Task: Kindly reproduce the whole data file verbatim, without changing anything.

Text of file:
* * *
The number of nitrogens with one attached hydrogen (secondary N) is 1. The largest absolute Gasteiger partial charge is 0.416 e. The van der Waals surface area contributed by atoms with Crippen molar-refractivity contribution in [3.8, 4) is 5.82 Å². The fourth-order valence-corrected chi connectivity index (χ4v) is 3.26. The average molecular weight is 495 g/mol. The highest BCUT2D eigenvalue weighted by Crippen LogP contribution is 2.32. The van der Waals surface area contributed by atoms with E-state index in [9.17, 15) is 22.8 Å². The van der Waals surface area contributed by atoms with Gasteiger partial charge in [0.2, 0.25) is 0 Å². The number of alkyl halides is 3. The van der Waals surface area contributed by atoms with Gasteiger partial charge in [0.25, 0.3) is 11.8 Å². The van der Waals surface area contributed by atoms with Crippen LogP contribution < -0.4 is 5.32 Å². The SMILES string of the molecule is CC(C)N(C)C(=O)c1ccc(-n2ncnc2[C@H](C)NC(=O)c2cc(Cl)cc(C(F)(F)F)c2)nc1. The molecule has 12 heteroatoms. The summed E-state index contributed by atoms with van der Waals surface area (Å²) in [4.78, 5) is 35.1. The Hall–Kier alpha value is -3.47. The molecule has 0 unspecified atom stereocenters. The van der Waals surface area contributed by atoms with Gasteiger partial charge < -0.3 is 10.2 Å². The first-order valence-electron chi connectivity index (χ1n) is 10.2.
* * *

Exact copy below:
The number of nitrogens with one attached hydrogen (secondary N) is 1. The largest absolute Gasteiger partial charge is 0.416 e. The van der Waals surface area contributed by atoms with Crippen molar-refractivity contribution in [3.8, 4) is 5.82 Å². The fourth-order valence-corrected chi connectivity index (χ4v) is 3.26. The average molecular weight is 495 g/mol. The highest BCUT2D eigenvalue weighted by Crippen LogP contribution is 2.32. The van der Waals surface area contributed by atoms with E-state index in [9.17, 15) is 22.8 Å². The van der Waals surface area contributed by atoms with Gasteiger partial charge in [0.2, 0.25) is 0 Å². The number of alkyl halides is 3. The van der Waals surface area contributed by atoms with Gasteiger partial charge in [0.25, 0.3) is 11.8 Å². The van der Waals surface area contributed by atoms with Crippen LogP contribution < -0.4 is 5.32 Å². The SMILES string of the molecule is CC(C)N(C)C(=O)c1ccc(-n2ncnc2[C@H](C)NC(=O)c2cc(Cl)cc(C(F)(F)F)c2)nc1. The molecule has 12 heteroatoms. The summed E-state index contributed by atoms with van der Waals surface area (Å²) in [4.78, 5) is 35.1. The Hall–Kier alpha value is -3.47. The molecule has 0 unspecified atom stereocenters. The van der Waals surface area contributed by atoms with Gasteiger partial charge < -0.3 is 10.2 Å². The first-order valence-electron chi connectivity index (χ1n) is 10.2.